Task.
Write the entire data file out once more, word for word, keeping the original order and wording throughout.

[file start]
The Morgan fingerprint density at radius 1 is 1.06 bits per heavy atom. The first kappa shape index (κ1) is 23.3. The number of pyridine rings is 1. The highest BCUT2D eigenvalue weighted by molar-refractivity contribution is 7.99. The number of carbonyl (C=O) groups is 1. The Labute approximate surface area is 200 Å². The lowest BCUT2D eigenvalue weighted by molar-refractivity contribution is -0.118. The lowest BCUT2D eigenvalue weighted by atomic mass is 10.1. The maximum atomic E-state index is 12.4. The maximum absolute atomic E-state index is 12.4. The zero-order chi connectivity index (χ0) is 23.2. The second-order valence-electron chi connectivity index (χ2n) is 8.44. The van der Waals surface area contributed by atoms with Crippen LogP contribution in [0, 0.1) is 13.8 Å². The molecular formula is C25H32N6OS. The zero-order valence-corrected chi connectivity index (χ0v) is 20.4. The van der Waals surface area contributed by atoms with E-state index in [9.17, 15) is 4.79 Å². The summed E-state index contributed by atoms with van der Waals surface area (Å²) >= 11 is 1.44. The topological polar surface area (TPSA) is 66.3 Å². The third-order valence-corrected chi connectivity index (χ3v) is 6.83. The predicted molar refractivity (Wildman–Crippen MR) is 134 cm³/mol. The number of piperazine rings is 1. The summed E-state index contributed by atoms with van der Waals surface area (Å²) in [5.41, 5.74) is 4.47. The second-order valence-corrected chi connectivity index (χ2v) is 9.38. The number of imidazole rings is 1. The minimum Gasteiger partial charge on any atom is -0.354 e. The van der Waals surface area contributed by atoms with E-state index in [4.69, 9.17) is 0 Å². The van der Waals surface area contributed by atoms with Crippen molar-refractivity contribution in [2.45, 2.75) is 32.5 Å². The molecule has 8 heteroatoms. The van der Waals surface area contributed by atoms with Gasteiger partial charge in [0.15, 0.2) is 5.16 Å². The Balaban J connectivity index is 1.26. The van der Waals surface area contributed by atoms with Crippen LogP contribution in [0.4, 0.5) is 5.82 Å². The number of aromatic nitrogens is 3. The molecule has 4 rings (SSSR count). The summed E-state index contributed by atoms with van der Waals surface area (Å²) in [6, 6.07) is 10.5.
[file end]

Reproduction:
The Morgan fingerprint density at radius 1 is 1.06 bits per heavy atom. The first kappa shape index (κ1) is 23.3. The number of pyridine rings is 1. The highest BCUT2D eigenvalue weighted by molar-refractivity contribution is 7.99. The number of carbonyl (C=O) groups is 1. The Labute approximate surface area is 200 Å². The lowest BCUT2D eigenvalue weighted by molar-refractivity contribution is -0.118. The lowest BCUT2D eigenvalue weighted by atomic mass is 10.1. The maximum atomic E-state index is 12.4. The maximum absolute atomic E-state index is 12.4. The zero-order chi connectivity index (χ0) is 23.2. The second-order valence-electron chi connectivity index (χ2n) is 8.44. The van der Waals surface area contributed by atoms with Crippen LogP contribution in [0, 0.1) is 13.8 Å². The molecular formula is C25H32N6OS. The zero-order valence-corrected chi connectivity index (χ0v) is 20.4. The van der Waals surface area contributed by atoms with E-state index in [9.17, 15) is 4.79 Å². The summed E-state index contributed by atoms with van der Waals surface area (Å²) >= 11 is 1.44. The topological polar surface area (TPSA) is 66.3 Å². The third-order valence-corrected chi connectivity index (χ3v) is 6.83. The predicted molar refractivity (Wildman–Crippen MR) is 134 cm³/mol. The number of piperazine rings is 1. The summed E-state index contributed by atoms with van der Waals surface area (Å²) in [5.41, 5.74) is 4.47. The second-order valence-corrected chi connectivity index (χ2v) is 9.38. The number of imidazole rings is 1. The minimum Gasteiger partial charge on any atom is -0.354 e. The van der Waals surface area contributed by atoms with E-state index in [4.69, 9.17) is 0 Å². The van der Waals surface area contributed by atoms with Crippen molar-refractivity contribution in [2.45, 2.75) is 32.5 Å². The molecule has 8 heteroatoms. The van der Waals surface area contributed by atoms with Gasteiger partial charge in [0.15, 0.2) is 5.16 Å². The Balaban J connectivity index is 1.26. The van der Waals surface area contributed by atoms with Crippen LogP contribution in [0.4, 0.5) is 5.82 Å². The number of aromatic nitrogens is 3. The molecule has 4 rings (SSSR count). The summed E-state index contributed by atoms with van der Waals surface area (Å²) in [6, 6.07) is 10.5.